This is an autosomal codominant condition in which there is a deficiency of protein C.
Both quantitative and qualitative abnormalities of protein C have been identified. For this reason, functional tests are preferred over antigenic tests for protein C.
The frequency of defective protein C genes is 0.1-0.5% in the general population (1)
The prevalence in patients with venous thromboembolism is about 3% (1).
Protein C deficiency results in a 10-15x increased risk of thrombosis (1).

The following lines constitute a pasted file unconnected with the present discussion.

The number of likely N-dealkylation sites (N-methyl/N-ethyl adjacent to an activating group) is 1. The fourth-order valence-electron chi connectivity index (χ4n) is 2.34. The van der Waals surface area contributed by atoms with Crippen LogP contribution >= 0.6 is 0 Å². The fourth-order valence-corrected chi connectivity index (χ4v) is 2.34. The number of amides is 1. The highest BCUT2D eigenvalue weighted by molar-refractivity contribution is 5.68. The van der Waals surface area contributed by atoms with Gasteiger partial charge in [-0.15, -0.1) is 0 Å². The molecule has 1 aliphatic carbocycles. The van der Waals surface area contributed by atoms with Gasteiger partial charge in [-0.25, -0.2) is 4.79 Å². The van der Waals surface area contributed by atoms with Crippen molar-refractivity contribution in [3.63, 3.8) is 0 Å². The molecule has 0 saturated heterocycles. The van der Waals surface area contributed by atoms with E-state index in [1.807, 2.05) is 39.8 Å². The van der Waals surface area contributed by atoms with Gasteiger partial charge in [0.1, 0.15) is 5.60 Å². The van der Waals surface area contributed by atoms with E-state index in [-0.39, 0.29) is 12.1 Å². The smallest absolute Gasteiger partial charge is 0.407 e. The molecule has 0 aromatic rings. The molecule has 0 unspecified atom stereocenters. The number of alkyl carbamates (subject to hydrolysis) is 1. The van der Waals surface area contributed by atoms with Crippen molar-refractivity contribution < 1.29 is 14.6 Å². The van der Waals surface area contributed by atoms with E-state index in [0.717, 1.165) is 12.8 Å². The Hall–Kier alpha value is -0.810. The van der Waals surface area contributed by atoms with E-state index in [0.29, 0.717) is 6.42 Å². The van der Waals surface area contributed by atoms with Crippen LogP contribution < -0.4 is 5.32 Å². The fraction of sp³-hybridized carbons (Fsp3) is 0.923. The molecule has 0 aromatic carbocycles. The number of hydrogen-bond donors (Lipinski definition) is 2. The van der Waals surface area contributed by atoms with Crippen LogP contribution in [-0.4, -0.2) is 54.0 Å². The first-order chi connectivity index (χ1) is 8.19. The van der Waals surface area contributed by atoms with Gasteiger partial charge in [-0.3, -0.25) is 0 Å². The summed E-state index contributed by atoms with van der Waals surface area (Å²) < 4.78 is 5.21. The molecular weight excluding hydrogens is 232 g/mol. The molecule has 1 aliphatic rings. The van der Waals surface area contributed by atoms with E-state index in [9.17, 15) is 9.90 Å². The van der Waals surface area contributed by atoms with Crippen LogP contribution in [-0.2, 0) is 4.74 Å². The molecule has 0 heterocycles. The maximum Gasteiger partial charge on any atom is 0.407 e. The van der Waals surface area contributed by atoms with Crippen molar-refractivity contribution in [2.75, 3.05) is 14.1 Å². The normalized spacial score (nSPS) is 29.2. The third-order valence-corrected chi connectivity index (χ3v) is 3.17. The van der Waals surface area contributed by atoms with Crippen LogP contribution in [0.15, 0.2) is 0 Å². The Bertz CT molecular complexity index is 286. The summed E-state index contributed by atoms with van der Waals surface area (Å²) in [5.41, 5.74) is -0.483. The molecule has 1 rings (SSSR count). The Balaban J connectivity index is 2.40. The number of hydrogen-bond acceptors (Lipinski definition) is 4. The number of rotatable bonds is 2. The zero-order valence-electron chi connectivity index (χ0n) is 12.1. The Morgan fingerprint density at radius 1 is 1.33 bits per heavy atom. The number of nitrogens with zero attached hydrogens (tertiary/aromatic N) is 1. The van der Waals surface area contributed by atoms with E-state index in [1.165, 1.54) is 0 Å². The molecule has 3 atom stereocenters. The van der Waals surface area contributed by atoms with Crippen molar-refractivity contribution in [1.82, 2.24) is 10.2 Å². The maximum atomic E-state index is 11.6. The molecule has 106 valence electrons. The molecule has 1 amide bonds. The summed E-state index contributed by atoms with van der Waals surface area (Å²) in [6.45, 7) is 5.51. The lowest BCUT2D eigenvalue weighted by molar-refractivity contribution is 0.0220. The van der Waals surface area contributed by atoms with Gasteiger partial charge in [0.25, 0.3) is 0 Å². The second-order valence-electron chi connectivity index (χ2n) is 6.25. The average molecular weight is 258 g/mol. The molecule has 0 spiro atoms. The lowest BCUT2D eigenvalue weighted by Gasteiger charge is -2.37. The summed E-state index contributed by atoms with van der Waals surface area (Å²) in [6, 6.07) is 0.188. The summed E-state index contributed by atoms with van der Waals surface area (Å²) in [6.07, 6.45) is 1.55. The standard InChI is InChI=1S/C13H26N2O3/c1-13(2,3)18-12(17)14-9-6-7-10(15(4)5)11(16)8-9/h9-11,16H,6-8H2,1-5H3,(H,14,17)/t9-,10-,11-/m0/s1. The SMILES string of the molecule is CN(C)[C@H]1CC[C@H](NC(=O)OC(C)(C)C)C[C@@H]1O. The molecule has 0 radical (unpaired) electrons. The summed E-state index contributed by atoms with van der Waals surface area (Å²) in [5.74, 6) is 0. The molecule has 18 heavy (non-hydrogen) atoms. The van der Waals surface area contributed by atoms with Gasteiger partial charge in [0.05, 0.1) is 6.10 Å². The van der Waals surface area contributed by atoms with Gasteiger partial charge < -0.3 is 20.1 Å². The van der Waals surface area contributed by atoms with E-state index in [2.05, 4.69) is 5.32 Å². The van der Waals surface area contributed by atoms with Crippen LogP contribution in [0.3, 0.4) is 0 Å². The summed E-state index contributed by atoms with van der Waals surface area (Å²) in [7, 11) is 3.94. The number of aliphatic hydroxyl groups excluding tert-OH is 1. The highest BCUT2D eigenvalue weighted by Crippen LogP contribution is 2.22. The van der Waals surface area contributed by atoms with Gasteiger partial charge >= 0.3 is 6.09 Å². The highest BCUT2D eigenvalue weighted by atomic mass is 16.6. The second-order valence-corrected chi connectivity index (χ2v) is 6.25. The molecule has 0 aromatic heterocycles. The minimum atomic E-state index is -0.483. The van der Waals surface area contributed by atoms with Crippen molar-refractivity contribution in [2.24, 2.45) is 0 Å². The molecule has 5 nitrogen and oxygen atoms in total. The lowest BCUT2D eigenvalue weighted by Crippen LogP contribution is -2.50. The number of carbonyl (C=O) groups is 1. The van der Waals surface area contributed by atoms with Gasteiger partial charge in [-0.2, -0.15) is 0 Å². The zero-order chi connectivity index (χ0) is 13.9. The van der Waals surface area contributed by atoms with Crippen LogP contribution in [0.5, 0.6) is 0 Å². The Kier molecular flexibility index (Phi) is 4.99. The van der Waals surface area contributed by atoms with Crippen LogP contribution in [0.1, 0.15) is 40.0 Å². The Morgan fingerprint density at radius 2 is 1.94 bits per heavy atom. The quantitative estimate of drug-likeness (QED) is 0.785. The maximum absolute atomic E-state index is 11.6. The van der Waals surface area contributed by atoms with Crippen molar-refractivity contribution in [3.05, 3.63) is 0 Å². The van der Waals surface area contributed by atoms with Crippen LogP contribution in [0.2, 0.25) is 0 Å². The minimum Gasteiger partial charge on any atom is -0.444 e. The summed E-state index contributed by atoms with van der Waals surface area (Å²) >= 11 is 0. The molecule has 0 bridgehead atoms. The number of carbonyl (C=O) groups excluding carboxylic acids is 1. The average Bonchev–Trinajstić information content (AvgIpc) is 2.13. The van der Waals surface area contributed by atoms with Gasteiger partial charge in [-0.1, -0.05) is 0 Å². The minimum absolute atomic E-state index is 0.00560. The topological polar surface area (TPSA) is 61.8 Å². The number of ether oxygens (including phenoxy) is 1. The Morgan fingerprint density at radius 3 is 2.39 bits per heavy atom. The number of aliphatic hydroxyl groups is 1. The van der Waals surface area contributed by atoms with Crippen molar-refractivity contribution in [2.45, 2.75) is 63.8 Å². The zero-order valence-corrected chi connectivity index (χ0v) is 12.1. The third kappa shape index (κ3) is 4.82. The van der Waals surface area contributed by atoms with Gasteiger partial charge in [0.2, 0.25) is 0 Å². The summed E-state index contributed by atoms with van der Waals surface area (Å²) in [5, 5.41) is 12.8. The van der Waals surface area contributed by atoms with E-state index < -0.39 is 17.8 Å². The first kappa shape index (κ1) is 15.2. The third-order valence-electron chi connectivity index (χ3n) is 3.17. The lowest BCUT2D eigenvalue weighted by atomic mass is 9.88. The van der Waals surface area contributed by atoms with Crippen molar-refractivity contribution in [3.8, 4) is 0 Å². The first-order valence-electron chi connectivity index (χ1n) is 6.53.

In neonates it may present as a life-threatening thrombotic disorder; this tends to be in individuals homozygous for protein C deficiency (2).
- (1) British Heart Foundation (Factfile 2/2002). Thrombophilia.
- (2) Dreyfus, M. et al. (1991). Treatment of homozygous protein C deficiency and neonatal purpura fulminans with a purified protein C concentrate. N. Engl. J. Med. 325, 1565-68.